Three SNS instruments will explore the new world of nanostructured materials.
The first three instruments to accept beams from the Spallation Neutron Source in 2006 will allow researchers to weigh in on matter at the nanoscale. Both literally and figuratively, a bridge connects the SNS to another major Department of Energy scientific user facility—the new Center for Nanophase Materials Sciences.
Researchers at the nanocenter seek to learn more about biological and polymeric membranes, nanomagnetism, catalysis at the nanoscale, and energy production challenges. Their tools will include the recently commissioned SNS liquids reflectometer, magnetism reflectometer, and backscattering spectrometer.
Proteins buried in cellular membranes allow transport of materials into and out of cells. "Using the new instruments at SNS, we will measure vibrations in membranes and relate these dynamics to the opening and closing of membrane channels and transmission of information and materials into, out of, and between cells," says Ian S. Anderson, director of the SNS Experimental Facilities Division. "We can determine membrane structure by replacing hydrogen atoms with heavier deuterium atoms, which scatter neutrons differently. In this way, we can highlight the positions of proteins, molecules, and functional groups attached to, or incorporated within, membranes."
To use neutrons to study a membrane’s molecular motions, researchers must not restrict motion by fixing the membrane to a solid surface. Studies at ORNL’s nanocenter demonstrate that membranes can be suspended over an array of nanofibers, preserving their flexibility and biological function. Furthermore, this "nanostructured scaffold" could be used to insert foreign proteins, for example, into the cell through its membrane. The changes in membrane structure and dynamics that result could be studied using neutron scattering.
The liquids reflectometer can measure how atoms are arranged at the surface and below a few hundred nanometers. The instrument may be useful for determining the part of a cell membrane surface most vulnerable to attack by the AIDS virus or the way bacterial toxins infiltrate and destroy cells by creating pores in their membranes. These structural measurements can be coupled with information on membrane motions obtained from the backscattering spectrometer, providing unique insights into how membranes work.
Creating an electronic device that packs encyclopedic amounts of information into an amazingly small volume and retrieves the data incredibly fast is one possible outcome of nanomagnetism research. Such devices require the use of electron spin rather than electron charge to store and transmit information.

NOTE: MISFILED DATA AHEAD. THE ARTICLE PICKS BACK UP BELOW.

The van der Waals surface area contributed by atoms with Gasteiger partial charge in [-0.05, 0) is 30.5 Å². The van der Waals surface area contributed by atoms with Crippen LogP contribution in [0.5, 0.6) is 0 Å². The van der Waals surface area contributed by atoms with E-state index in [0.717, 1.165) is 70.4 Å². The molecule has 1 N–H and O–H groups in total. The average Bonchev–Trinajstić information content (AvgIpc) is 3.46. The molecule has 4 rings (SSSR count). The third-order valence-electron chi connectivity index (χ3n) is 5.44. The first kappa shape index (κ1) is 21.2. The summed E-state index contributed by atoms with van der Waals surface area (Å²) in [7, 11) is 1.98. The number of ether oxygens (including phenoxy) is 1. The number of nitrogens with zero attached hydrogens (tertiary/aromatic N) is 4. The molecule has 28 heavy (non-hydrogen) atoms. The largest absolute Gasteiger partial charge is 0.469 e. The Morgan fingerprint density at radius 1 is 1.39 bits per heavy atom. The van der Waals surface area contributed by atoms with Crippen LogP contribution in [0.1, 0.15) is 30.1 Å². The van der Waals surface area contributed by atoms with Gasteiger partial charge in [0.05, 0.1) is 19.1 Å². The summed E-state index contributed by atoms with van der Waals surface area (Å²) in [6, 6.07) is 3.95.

In nanostructured, thin-film, "spintronic" devices, electron spins are relatively aligned to the device’s magnetic direction. The read head used to extract the information stored on computer hard disks is a good example of a modern spintronic device. "Polarized" neutrons of known spin reflected and detected by the SNS magnetism reflectometer will provide unique data on magnetic direction and structure in the deeply buried magnetic layers that compose spintronic devices. Such information will guide the development of these devices as well as tomorrow’s quantum computers.
Most catalytic reactions responsible for many commercial products occur on surfaces. Because nano-sized particles offer increased surface area, researchers believe they could be ideal catalysts. The SNS instruments will help researchers follow the adsorption of molecules on catalytic nanoparticles and the resulting structural changes. The backscattering spectrometer and planned instruments will probe the dynamic processes of adsorbed molecules, such as diffusion, rotation, and vibration. Future SNS measurements of the atomic structure of catalytic nanoparticles will enable scientists to develop more efficient catalysts for removing pollutants from car exhaust.
Neutron research and nanoscience may light the path toward a "hydrogen-based economy" by improving fuel cells and hydrogen storage systems. The SNS backscattering spectrometer will enable researchers to track the diffusion of hydrogen in carbon nanotubes to predict how well tiny tubes can store and release hydrogen for use in power-producing fuel cells. The instrument will also enable studies of methane hydrates found in the ocean and Arctic permafrost, compounds that are potential sources of hydrogen and temporary storage media.
Over the next decade, the bridge between ORNL’s Spallation Neutron Source and nanocenter will symbolize the value of linking two worlds of amazing discovery. Together, they will help shape the future of neutron science and nanotechnology, as well as their impacts on a limitless range of new materials for American industry.
Web site provided by Oak Ridge National Laboratory's Communications and External Relations